News & Politics

San Juan Mayor: Puerto Rican Statehood Like 'a Slave Becoming a Slave Owner'

YouTube screenshot of San Juan Mayor Carmen Yulin Cruz berating President Trump, comparing his delay on aid to Puerto Rico to a genocide.

San Juan Mayor Carmen Yulín Cruz gained national media attention after attacking President Donald Trump, sparking a war of words between Trump and yet another Cruz. The San Juan mayor has made some very dubious remarks in the recent past that have nothing to do with Trump, however.

In a June interview with Britain’s liberal The Guardian newspaper, Cruz compared Puerto Rico’s current status as a U.S. territory to slavery and said that Puerto Rico becoming a U.S. state would be tantamount to a slave becoming a slave owner.

“You don’t fight injustice by asking to become part of the system that committed the injustice against you in the first place,” Cruz told The Guardian. “That’s like a freed slave striving to become a slave owner.”

“The issue of eradicating colonialism is extremely important, not for us as a country that’s going through very hard times, but for the US which has been a beacon of freedom around the world, or at least has portrayed itself as that,” Cruz added.

The San Juan mayor placed a heavy emphasis on the fact that the United States has engaged in imperialism, an ironic fact of history given that the United States threw off the imperial yoke of Great Britain. This irony is similar but not as egregious as the irony of the U.S. — a country founded on the idea that “all men are created equal” — harboring race-based slavery for nearly a century after its founding.

Cruz is a member of the opposition party, Partido Popular Democrático (PPD). The PPD does not advocate for Puerto Rican statehood, but a sort of middle ground between full independence and statehood. Her party supports full sovereign powers for Puerto Rico, but close ties to the U.S.

The U.S. territory held a referendum on statehood in June, and a full 97 percent of voters elected for the territory to become the 51st U.S. state. The turnout was only 23 percent, however. Puerto Rico also voted for statehood in 2012, but opponents said the voter turnout was too low to accurately reflect the will of the people.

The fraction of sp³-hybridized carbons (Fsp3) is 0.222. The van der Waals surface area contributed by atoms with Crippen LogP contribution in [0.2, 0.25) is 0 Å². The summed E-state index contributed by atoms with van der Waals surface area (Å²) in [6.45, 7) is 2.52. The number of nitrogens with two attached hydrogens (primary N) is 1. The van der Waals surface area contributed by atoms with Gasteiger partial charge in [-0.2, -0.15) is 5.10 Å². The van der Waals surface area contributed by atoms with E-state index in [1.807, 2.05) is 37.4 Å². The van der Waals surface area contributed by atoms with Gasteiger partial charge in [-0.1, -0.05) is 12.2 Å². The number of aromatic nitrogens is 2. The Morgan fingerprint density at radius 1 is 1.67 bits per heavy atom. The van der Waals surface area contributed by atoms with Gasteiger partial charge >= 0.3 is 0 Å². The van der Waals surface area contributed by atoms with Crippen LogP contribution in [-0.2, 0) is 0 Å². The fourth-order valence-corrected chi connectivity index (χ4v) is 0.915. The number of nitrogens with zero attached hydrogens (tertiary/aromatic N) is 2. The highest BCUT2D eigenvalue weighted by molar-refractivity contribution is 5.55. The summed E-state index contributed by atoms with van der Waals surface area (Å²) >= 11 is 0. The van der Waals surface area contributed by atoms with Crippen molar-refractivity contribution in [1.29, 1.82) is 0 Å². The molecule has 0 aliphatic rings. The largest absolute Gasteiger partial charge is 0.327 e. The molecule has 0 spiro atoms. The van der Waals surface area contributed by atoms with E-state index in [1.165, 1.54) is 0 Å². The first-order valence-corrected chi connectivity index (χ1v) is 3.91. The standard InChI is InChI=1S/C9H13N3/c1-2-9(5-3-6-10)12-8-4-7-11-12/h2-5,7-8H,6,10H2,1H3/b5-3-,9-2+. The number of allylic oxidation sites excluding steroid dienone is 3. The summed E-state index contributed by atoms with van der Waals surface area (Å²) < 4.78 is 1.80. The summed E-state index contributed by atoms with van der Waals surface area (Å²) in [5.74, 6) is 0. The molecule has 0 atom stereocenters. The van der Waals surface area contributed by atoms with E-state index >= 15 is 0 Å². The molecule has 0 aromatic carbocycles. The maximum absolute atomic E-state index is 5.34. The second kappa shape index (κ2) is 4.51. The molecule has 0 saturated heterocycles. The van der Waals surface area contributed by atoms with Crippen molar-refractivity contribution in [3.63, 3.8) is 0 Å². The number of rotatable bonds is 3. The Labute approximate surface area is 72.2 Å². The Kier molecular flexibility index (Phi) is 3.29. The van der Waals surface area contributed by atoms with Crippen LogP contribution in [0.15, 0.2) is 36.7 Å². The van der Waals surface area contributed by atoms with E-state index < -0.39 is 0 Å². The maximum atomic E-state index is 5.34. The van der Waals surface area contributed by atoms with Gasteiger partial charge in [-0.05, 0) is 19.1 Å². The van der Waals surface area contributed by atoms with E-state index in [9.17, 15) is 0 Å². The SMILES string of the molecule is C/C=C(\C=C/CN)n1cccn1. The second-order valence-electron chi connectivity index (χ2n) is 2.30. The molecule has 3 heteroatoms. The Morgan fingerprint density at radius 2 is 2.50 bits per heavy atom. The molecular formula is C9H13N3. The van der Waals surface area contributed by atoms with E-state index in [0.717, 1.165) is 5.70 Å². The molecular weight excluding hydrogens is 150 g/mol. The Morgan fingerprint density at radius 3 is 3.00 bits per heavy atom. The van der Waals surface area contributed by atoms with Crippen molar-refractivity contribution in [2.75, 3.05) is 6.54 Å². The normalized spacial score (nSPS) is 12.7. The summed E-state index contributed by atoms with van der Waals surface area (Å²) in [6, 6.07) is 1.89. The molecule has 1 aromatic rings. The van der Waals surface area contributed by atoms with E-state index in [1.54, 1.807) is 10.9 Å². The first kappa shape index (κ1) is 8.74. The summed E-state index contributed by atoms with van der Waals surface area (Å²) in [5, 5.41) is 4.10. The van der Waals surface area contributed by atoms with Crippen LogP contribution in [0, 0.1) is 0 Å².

President Trump signaled during his presidential campaign that he is open to Puerto Rico becoming a state. The governor plans to implement his “Tennessee plan,” which involves choosing two senators and five representatives to go to Washington, D.C., and request statehood.

Cruz’s attack on statehood by comparing it to slave ownership seems outrageous, but it is in keeping with the new tradition of slamming America’s history as irredeemably tainted by racism and colonialism.

Leftist writers like Ta-Nehisi Coates argue that America was founded on white supremacy and still enshrines racism in its social structure, a sin that cannot be expunged without ultimately rejecting the Constitution itself. Coates also argued that white supremacy is the force that elected Donald Trump.

While Coates’ position is extreme, many others have adopted a similar line. A recent HuffPost article argued that athletes who refuse to bow during the National Anthem are tacitly supporting white supremacy. Black leaders like Housing and Urban Development Secretary Ben Carson have been attacked as “black white supremacists” for supporting President Trump.

Slavery was indeed America’s original sin, but according to Abraham Lincoln’s Second Inaugural Address, the United States paid the debt on that sin through the bloody Civil War. Racism still exists in this country, but white nationalists are a small and powerless minority. There is no evidence to suggest Trump’s leadership as president is anything like “white supremacy.”

In her attacks on Trump, Cruz suggested that the president’s delay in providing aid was “something close to genocide.”

While the president praised the mayor by name earlier last week, he pivoted following her attacks. “Results of recovery efforts will speak much louder than complaints by San Juan Mayor,” Trump tweeted. “Doing everything we can to help great people of PR!”

On Sunday, he added a subtle dig that likely referred to Cruz. “We have done a great job with the almost impossible situation in Puerto Rico. Outside of the Fake News or politically motivated ingrates, people are now starting to recognize the amazing work that has been done,” Trump tweeted.

The war of words between Trump and Cruz seems to have abated, for now. But Cruz is still the woman who compared Trump’s delay to “genocide” and said Puerto Rican statehood — a position Trump has endorsed — is tantamount to slave ownership. It’s likely America hasn’t heard the end of her extreme rhetoric.